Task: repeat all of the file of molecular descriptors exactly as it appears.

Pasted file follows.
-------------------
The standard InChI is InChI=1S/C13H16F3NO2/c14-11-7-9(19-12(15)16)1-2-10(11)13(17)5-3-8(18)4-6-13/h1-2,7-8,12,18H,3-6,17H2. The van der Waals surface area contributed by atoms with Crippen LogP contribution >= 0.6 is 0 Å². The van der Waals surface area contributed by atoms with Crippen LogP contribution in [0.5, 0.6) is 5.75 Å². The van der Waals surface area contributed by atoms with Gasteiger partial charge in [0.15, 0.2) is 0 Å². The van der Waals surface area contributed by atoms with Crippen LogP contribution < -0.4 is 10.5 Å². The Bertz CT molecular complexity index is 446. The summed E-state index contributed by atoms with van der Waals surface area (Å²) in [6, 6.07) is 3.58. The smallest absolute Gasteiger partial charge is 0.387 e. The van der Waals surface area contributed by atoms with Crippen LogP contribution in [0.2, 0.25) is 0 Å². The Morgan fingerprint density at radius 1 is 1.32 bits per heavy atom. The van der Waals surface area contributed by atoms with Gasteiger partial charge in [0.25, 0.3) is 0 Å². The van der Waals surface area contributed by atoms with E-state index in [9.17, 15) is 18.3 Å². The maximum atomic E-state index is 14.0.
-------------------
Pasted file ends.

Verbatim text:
The standard InChI is InChI=1S/C13H16F3NO2/c14-11-7-9(19-12(15)16)1-2-10(11)13(17)5-3-8(18)4-6-13/h1-2,7-8,12,18H,3-6,17H2. The van der Waals surface area contributed by atoms with Crippen LogP contribution >= 0.6 is 0 Å². The van der Waals surface area contributed by atoms with Crippen LogP contribution in [0.5, 0.6) is 5.75 Å². The van der Waals surface area contributed by atoms with Gasteiger partial charge in [0.15, 0.2) is 0 Å². The van der Waals surface area contributed by atoms with Crippen LogP contribution < -0.4 is 10.5 Å². The Bertz CT molecular complexity index is 446. The summed E-state index contributed by atoms with van der Waals surface area (Å²) in [6, 6.07) is 3.58. The smallest absolute Gasteiger partial charge is 0.387 e. The van der Waals surface area contributed by atoms with Crippen LogP contribution in [0.2, 0.25) is 0 Å². The Morgan fingerprint density at radius 1 is 1.32 bits per heavy atom. The van der Waals surface area contributed by atoms with Gasteiger partial charge in [0.25, 0.3) is 0 Å². The van der Waals surface area contributed by atoms with E-state index in [9.17, 15) is 18.3 Å². The maximum atomic E-state index is 14.0.